Composite materials using bamboos and plastics.


Date of publication 11 May 2020

Authors Yeh, Chin-Hao; Yang, Teng-Chun.

Sources Utilization of Waste Bamboo Fibers in Thermoplastic Composites: Influence of the Chemical Composition and Thermal Decomposition Behavior (2020)  Polymers : 12 (DocId: 3)




In this study, four types of waste bamboo fibers (BFs), Makino bamboo (Phyllostachys makinoi), Moso bamboo (Phyllostachys pubescens), Ma bamboo (Dendrocalamus latiflorus), and Thorny bamboo (Bambusa stenostachya), were used as reinforcements and incorporated into polypropylene (PP) to manufacture bamboo–PP composites (BPCs). To investigate the effects of the fibers from these bamboo species on the properties of the BPCs, their chemical compositions were evaluated, and their thermal decomposition kinetics were analyzed.

Bamboo waste is an important biomass resulting from the maintenance of green spaces and forests in Asia. The bamboo fibres used in this study contain mainly cellulose, in different forms, lignin and various other constituents grouped together under the term “extractive content”. When cellulose and extractive content are high, the fibres degrade easily at low temperatures. Since PP is a thermoplastic, it must be melted at high temperatures to prepare the composite. The added fibres must therefore resist this treatment.

Results indicated that the Makino BF was the most thermally stable. In addition, it has a high crystallinity and a high lignin content, which gives it better mechanical properties compared to other bamboos, especially for flexural strength. On the other hand, thorny bamboo has a higher water content and affinity due to its composition rich in cellulose, which induces thermal degradation at low temperatures.

The SeaCleaners’ View :

Plastics are virtually all composite materials
They contain several components: the polymer, additives and fillers. The latter are used to add volume by being cheaper than the polymer, but they can also help to improve the technical properties of the materials. The vast majority of these components are of petrochemical origin, but the availability of vegetable waste from agriculture has opened up opportunities to use even cheaper fillers. This has opened the door to naturally occurring substances in plastics. They are now the subject of many studies because of their advantage in terms of carbon balance and possibly biodegradability.

Vegetable fibres in plastic materials
The bamboo waste solution presented in this article, has the advantage of using a biomass available in quantity because it results from a recurrent agricultural activity of cleaning green spaces. Until now, it has only been valorized in energy production by incineration or not valorized by landfill. This material contains two families of main constituents: hydrophilic molecules, such as celluloses for example, and hydrophobic molecules, such as lignin, which is also present in wood fibres. For integration with thermoplastics that do not tolerate high water content in their manufacturing process, it is preferable to have low celluloses concentrations and higher lignin concentrations. This is what the authors of this study have shown through different types of bamboos integrated with PP.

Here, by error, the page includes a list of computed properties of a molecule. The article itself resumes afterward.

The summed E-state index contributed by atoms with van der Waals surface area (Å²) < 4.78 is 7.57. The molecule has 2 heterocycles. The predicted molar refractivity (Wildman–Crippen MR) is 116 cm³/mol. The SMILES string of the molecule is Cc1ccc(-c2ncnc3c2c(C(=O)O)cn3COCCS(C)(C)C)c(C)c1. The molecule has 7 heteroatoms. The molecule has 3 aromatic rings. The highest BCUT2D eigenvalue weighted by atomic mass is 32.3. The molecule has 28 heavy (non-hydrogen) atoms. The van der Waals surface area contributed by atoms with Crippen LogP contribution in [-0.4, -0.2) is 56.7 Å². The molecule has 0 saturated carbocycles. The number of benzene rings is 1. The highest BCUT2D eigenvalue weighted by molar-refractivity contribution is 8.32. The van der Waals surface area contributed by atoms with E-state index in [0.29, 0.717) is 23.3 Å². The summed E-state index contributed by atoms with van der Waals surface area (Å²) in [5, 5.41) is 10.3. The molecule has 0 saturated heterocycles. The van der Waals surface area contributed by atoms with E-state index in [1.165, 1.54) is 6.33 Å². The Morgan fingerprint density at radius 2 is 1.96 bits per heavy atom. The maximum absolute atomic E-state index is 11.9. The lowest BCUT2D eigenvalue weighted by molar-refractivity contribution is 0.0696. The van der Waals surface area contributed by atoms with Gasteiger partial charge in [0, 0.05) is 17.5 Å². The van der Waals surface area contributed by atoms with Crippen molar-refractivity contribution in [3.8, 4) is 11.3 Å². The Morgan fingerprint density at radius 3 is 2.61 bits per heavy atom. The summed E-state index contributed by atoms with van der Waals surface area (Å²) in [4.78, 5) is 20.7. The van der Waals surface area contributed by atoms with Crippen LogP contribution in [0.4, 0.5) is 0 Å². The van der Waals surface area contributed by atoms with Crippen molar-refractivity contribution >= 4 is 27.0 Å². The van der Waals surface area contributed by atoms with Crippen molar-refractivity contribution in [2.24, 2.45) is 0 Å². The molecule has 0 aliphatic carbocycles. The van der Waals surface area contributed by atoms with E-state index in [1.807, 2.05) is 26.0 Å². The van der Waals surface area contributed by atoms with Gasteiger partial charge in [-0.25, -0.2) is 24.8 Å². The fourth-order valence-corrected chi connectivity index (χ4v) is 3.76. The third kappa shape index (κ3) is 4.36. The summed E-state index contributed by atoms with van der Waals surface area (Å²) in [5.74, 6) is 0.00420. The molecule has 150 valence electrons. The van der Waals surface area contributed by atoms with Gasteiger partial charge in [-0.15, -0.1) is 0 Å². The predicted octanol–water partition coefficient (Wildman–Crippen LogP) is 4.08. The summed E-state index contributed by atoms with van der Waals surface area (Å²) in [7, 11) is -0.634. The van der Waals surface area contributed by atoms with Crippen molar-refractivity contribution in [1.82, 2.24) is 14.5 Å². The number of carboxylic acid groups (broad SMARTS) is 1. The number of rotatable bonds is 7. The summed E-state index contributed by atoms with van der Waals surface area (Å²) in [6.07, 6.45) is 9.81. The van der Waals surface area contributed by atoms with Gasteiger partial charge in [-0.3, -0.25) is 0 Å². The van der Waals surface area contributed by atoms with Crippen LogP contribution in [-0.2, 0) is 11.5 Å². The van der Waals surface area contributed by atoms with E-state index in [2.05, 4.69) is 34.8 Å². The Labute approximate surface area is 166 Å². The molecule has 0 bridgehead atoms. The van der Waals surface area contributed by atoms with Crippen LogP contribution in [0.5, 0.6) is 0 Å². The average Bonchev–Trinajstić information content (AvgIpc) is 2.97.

The mechanical properties of the material are reinforced by the bamboo fibres
Bamboo is widely used in Asia to build scaffolding because it is both flexible and very mechanically strong. These properties are given by the particular composition of the fibres that constitute it. Once incorporated with thermoplastics, some of these properties are retained, giving the composite material an advantage beyond the simple addition of a filler in the composition. In this study the composite contains 50% bamboo and 50% PP. At this level, the question arises whether this new material is a bamboo composite with PP as a binder or a plastic composite with bamboo?

Biosourced materials are not necessarily biodegradable
This aspect is not addressed in this article. It is unlikely that this bamboo/PP composite is easily degradable in the environment because lignin is quite resistant to degradation. It is the part of the wood that resists the longest. Similarly, PP is not readily degradable. However, fragmentation will probably start in the bamboo fibres and the fragments of plant fibres present less risk to the environment than those of PP.

Bamboo can also provide an ecosystem service
They are easy to cultivate, have a very high surface productivity and a naturally high growth rate without the need for “high-tech” agriculture. ». It is therefore a biomass that has the potential to be sustainable because it has a low impact on agricultural land dedicated to food and a very rapid renewal rate. Being a plant, its main source of energy is photosynthesis with nutritive salt requirements such as nitrates and phosphates. Its cultivation could therefore integrate lagoon areas in tertiary treatment of wastewater treatment plants. Indeed, the excess of these nutritive salts in the water of the water tables, rivers and coastal areas induces massive proliferation of green algae or toxic plankton. Sewage treatment plants are one of the sources of this pollution.
Ecology is essentially “circular” because it is impossible to make chemical constituents disappear, we can simply transform or transfer them from one compartment to another of the global ecosystem of which we are all part. If bamboos have a technical advantage in products, let’s use them to help solve existing pollution


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